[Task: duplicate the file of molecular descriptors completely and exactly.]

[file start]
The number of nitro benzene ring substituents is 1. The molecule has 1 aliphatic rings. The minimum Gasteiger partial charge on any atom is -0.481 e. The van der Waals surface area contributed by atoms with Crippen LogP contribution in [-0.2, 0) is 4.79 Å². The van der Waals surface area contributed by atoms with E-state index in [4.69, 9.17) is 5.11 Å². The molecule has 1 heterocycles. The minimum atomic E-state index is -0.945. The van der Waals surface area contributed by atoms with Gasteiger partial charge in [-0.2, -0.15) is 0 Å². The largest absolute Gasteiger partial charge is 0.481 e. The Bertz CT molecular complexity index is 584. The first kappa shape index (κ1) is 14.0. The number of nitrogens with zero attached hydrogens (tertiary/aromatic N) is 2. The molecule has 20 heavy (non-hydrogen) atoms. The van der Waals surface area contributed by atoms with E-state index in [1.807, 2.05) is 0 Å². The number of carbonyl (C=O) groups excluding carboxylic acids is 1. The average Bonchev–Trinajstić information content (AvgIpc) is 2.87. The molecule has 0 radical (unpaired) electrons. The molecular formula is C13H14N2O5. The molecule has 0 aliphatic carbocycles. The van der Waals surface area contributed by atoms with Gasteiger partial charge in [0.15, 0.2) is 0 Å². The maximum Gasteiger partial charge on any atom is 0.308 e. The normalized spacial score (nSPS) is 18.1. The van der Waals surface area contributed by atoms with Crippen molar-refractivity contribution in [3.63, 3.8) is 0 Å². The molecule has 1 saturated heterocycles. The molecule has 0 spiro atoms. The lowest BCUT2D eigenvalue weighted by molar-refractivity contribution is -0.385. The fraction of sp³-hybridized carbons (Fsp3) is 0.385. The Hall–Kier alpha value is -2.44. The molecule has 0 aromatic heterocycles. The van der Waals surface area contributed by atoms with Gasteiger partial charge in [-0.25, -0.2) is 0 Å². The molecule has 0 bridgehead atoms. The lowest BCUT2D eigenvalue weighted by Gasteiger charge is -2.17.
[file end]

The number of nitro benzene ring substituents is 1. The molecule has 1 aliphatic rings. The minimum Gasteiger partial charge on any atom is -0.481 e. The van der Waals surface area contributed by atoms with Crippen LogP contribution in [-0.2, 0) is 4.79 Å². The van der Waals surface area contributed by atoms with E-state index in [4.69, 9.17) is 5.11 Å². The molecule has 1 heterocycles. The minimum atomic E-state index is -0.945. The van der Waals surface area contributed by atoms with Gasteiger partial charge in [-0.2, -0.15) is 0 Å². The largest absolute Gasteiger partial charge is 0.481 e. The Bertz CT molecular complexity index is 584. The first kappa shape index (κ1) is 14.0. The number of nitrogens with zero attached hydrogens (tertiary/aromatic N) is 2. The molecule has 20 heavy (non-hydrogen) atoms. The van der Waals surface area contributed by atoms with E-state index in [1.807, 2.05) is 0 Å². The number of carbonyl (C=O) groups excluding carboxylic acids is 1. The average Bonchev–Trinajstić information content (AvgIpc) is 2.87. The molecule has 0 radical (unpaired) electrons. The molecular formula is C13H14N2O5. The molecule has 0 aliphatic carbocycles. The van der Waals surface area contributed by atoms with Gasteiger partial charge in [0.15, 0.2) is 0 Å². The maximum Gasteiger partial charge on any atom is 0.308 e. The normalized spacial score (nSPS) is 18.1. The van der Waals surface area contributed by atoms with Crippen molar-refractivity contribution in [3.63, 3.8) is 0 Å². The molecule has 1 saturated heterocycles. The molecule has 0 spiro atoms. The lowest BCUT2D eigenvalue weighted by molar-refractivity contribution is -0.385. The fraction of sp³-hybridized carbons (Fsp3) is 0.385. The Hall–Kier alpha value is -2.44. The molecule has 0 aromatic heterocycles. The van der Waals surface area contributed by atoms with Gasteiger partial charge in [-0.25, -0.2) is 0 Å². The molecule has 0 bridgehead atoms. The lowest BCUT2D eigenvalue weighted by Gasteiger charge is -2.17.